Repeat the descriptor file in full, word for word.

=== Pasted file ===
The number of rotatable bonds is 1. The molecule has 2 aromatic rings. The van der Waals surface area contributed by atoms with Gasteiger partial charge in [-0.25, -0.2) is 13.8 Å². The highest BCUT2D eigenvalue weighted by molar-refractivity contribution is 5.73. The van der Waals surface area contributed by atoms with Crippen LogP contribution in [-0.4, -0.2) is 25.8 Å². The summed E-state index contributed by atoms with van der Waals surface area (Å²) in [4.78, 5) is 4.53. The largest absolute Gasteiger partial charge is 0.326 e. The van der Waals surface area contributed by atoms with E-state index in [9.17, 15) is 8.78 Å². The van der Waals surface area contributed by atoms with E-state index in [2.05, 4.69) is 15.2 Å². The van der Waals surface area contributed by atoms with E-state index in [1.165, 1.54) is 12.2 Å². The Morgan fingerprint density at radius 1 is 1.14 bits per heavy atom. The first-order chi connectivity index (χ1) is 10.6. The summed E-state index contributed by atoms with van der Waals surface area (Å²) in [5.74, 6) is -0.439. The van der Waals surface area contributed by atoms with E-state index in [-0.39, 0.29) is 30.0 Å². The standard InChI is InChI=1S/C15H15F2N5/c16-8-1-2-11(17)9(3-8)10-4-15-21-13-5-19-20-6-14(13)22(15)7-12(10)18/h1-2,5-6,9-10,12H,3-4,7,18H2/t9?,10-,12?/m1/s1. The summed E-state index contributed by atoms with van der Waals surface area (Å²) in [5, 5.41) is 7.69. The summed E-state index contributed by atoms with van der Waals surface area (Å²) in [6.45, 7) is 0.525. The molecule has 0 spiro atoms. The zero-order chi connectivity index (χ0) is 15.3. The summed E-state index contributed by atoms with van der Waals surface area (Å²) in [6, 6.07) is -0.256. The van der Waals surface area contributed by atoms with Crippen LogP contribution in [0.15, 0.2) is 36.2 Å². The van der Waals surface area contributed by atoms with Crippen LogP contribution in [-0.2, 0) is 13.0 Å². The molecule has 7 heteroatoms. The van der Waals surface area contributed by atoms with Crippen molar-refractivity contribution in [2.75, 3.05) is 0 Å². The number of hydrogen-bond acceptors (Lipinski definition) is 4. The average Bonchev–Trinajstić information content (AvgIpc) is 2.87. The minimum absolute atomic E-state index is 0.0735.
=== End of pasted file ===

The number of rotatable bonds is 1. The molecule has 2 aromatic rings. The van der Waals surface area contributed by atoms with Gasteiger partial charge in [-0.25, -0.2) is 13.8 Å². The highest BCUT2D eigenvalue weighted by molar-refractivity contribution is 5.73. The van der Waals surface area contributed by atoms with Crippen LogP contribution in [-0.4, -0.2) is 25.8 Å². The summed E-state index contributed by atoms with van der Waals surface area (Å²) in [4.78, 5) is 4.53. The largest absolute Gasteiger partial charge is 0.326 e. The van der Waals surface area contributed by atoms with E-state index in [9.17, 15) is 8.78 Å². The van der Waals surface area contributed by atoms with E-state index in [2.05, 4.69) is 15.2 Å². The van der Waals surface area contributed by atoms with E-state index in [1.165, 1.54) is 12.2 Å². The Morgan fingerprint density at radius 1 is 1.14 bits per heavy atom. The first-order chi connectivity index (χ1) is 10.6. The summed E-state index contributed by atoms with van der Waals surface area (Å²) in [5.74, 6) is -0.439. The van der Waals surface area contributed by atoms with E-state index in [-0.39, 0.29) is 30.0 Å². The standard InChI is InChI=1S/C15H15F2N5/c16-8-1-2-11(17)9(3-8)10-4-15-21-13-5-19-20-6-14(13)22(15)7-12(10)18/h1-2,5-6,9-10,12H,3-4,7,18H2/t9?,10-,12?/m1/s1. The summed E-state index contributed by atoms with van der Waals surface area (Å²) in [5, 5.41) is 7.69. The summed E-state index contributed by atoms with van der Waals surface area (Å²) in [6.45, 7) is 0.525. The molecule has 0 spiro atoms. The zero-order chi connectivity index (χ0) is 15.3. The summed E-state index contributed by atoms with van der Waals surface area (Å²) in [6, 6.07) is -0.256. The van der Waals surface area contributed by atoms with Crippen LogP contribution in [0.15, 0.2) is 36.2 Å². The van der Waals surface area contributed by atoms with Crippen LogP contribution in [-0.2, 0) is 13.0 Å². The molecule has 7 heteroatoms. The van der Waals surface area contributed by atoms with Crippen molar-refractivity contribution in [2.75, 3.05) is 0 Å². The number of hydrogen-bond acceptors (Lipinski definition) is 4. The average Bonchev–Trinajstić information content (AvgIpc) is 2.87. The minimum absolute atomic E-state index is 0.0735.